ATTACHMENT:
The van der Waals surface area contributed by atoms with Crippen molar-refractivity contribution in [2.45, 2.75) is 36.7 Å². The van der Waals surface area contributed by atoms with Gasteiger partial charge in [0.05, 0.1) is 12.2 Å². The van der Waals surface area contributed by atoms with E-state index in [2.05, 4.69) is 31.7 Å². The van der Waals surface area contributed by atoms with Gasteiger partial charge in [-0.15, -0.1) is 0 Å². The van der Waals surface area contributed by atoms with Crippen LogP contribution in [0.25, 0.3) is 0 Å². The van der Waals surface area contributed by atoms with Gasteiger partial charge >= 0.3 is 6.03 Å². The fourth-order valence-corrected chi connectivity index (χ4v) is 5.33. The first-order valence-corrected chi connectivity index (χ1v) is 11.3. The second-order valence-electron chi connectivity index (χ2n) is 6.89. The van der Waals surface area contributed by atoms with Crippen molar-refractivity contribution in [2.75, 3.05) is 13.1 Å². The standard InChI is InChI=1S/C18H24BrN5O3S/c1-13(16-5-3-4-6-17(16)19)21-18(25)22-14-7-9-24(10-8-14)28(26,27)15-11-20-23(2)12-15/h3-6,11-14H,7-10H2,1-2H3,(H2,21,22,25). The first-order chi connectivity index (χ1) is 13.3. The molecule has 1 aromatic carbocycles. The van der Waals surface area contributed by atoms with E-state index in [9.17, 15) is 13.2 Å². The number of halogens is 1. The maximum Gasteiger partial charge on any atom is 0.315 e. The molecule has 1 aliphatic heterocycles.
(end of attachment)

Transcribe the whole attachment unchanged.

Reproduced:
The van der Waals surface area contributed by atoms with Crippen molar-refractivity contribution in [2.45, 2.75) is 36.7 Å². The van der Waals surface area contributed by atoms with Gasteiger partial charge in [0.05, 0.1) is 12.2 Å². The van der Waals surface area contributed by atoms with E-state index in [2.05, 4.69) is 31.7 Å². The van der Waals surface area contributed by atoms with Gasteiger partial charge in [-0.15, -0.1) is 0 Å². The van der Waals surface area contributed by atoms with Crippen LogP contribution in [0.25, 0.3) is 0 Å². The van der Waals surface area contributed by atoms with Gasteiger partial charge >= 0.3 is 6.03 Å². The fourth-order valence-corrected chi connectivity index (χ4v) is 5.33. The first-order valence-corrected chi connectivity index (χ1v) is 11.3. The second-order valence-electron chi connectivity index (χ2n) is 6.89. The van der Waals surface area contributed by atoms with Crippen molar-refractivity contribution in [2.75, 3.05) is 13.1 Å². The standard InChI is InChI=1S/C18H24BrN5O3S/c1-13(16-5-3-4-6-17(16)19)21-18(25)22-14-7-9-24(10-8-14)28(26,27)15-11-20-23(2)12-15/h3-6,11-14H,7-10H2,1-2H3,(H2,21,22,25). The first-order chi connectivity index (χ1) is 13.3. The molecule has 1 aromatic carbocycles. The van der Waals surface area contributed by atoms with E-state index in [9.17, 15) is 13.2 Å². The number of halogens is 1. The maximum Gasteiger partial charge on any atom is 0.315 e. The molecule has 1 aliphatic heterocycles.